Effects of Radiation Therapy

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CHAPTER 2
Review of Related Literature
The review of related literature in this chapter is composed of principles and discussions of facts about the side effects of radiation therapy to the cancer patients. The chapter begins with a brief history about radiology as a medical science, and radiation therapy as a form of medical treatment of diseases. Lastly it enumerates the side effects of radiation therapy and the risks associated with it. Brief History and Definitions of Radiology as a Medical Science In 1895 Roentgen began experiments at the University of Würzburg with an electric current flow in a partially evacuated glass tube known as a cathode-ray tube. He noticed that, whenever the tube was in operation, a piece of barium platino cyanide in line with it gave off light. According to Roentgen “the interaction of electrons striking the tube's glass wall formed an unknown radiation that caused the fluorescence”. He called the mysterious phenomenon X radiation, or X rays. Further experiments revealed that X radiation produces an image on photographic plates and penetrates many materials such as paper, wood, certain metals, and living tissue. For the first time physicians had a nonsurgical tool to see inside the body. (Source: http://www.northhertsradiologygroup.co.uk/history.html) Radiology is a medical specialty that employs the use of imaging to both diagnose and treat disease visualized within the human body. It is the performance of medical procedures with the guidance of imaging technologies. According to Medilexicon's medical dictionary, “Radiology is the science of high energy radiation and of the sources and the chemical, physical and biologic effects of such radiation”

The acquisition of medical imaging is usually carried out by the radiographer or radiologic technologist. Radiographers are responsible for using complex and highly sophisticated equipment such as X-ray radiography, ultrasound, computed tomography (CT), nuclear medicine, positron emission tomography (PET) and magnetic resonance imaging (MRI) to produce image that are used by radiologists to diagnose the extent of disease or injury. They take roentgen photographs of the body's internal structures and treat abnormalities with radiation. These images may be displayed on X-ray film, movie film, videotape, television monitors or computer read-outs for the well-being of patients during their investigation or treatment. The radiologist are specialized medical practitioners, who diagnose and treat diseases using radiant energies such as X-rays, ultrasound, gamma rays and radio waves and interprets or reads the images and produces a report of their findings or impressions and diagnosis. This report is then transmitted to the ordering physician, either routinely or emergently. Radiation Therapy as a Form of Medical Treatment of Diseases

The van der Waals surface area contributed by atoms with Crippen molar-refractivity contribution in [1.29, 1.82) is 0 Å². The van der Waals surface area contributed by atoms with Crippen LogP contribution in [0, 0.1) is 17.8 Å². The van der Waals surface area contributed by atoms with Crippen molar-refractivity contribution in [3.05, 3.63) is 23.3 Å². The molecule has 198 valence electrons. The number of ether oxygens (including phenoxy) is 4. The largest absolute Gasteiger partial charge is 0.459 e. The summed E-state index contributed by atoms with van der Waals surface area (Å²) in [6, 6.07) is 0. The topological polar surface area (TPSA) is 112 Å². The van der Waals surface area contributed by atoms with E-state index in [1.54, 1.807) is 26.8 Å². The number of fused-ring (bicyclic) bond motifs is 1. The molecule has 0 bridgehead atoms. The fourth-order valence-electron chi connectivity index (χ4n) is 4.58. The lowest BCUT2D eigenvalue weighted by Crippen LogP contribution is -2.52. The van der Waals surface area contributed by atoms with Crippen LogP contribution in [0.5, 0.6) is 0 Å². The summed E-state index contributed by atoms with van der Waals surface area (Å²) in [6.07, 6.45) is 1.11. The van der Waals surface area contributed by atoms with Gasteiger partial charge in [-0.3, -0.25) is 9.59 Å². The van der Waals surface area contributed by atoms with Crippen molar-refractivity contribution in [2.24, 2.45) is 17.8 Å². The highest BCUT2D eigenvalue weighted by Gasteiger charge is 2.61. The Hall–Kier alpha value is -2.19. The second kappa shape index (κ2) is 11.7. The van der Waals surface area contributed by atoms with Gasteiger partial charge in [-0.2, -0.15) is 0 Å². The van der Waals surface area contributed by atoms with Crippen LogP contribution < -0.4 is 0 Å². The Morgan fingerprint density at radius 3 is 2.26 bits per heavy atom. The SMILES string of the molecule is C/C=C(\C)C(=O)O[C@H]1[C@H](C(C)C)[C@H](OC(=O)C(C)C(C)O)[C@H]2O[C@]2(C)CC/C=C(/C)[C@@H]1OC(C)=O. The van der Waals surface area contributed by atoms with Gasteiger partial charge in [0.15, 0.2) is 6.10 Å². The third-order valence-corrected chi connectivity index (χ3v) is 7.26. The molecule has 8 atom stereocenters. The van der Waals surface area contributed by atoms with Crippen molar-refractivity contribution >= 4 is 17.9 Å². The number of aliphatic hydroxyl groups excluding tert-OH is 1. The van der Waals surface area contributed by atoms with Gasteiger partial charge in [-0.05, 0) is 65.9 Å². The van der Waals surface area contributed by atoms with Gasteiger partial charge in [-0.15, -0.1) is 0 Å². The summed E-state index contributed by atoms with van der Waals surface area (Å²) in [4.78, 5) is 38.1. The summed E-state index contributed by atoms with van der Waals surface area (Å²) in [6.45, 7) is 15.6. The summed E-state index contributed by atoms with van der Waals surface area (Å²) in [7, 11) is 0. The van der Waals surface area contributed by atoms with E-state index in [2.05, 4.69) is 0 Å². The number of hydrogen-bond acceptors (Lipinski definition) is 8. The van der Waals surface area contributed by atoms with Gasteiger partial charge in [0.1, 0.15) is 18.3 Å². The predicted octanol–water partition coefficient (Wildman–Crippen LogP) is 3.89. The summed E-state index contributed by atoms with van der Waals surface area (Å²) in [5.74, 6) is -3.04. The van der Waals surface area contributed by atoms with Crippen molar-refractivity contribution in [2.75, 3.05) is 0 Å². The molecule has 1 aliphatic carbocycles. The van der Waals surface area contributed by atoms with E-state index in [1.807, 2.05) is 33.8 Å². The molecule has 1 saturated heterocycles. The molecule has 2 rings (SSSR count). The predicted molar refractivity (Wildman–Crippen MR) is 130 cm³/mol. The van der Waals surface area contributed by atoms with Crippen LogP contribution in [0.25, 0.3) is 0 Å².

Radiation therapy is a type of cancer treatment that uses beams of intense energy to kill cancer cells. Radiation therapy most often gets its power from X-rays, but the power can also come from protons or other types of energy. The term "radiation therapy" most often refers to external beam radiation therapy. During this type of radiation, the high-energy beams come from a machine outside of your body that aims the beams at a precise point on your body. During a different type of radiation treatment, radiation is placed inside your body. Radiation therapy commonly applied to the cancerous tumor by destroying the genetic material that controls how cells grow and divide. The radiation fields may also include the draining lymph nodes if they are clinically or radiologically involved with tumor, or if there is thought to be a risk of subclinical malignant spread. It is necessary to include a margin of normal tissue around the tumor to allow for uncertainties in daily set-up and internal tumor motion. These uncertainties can be caused by internal movement and movement of external skin marks relative to the tumor...
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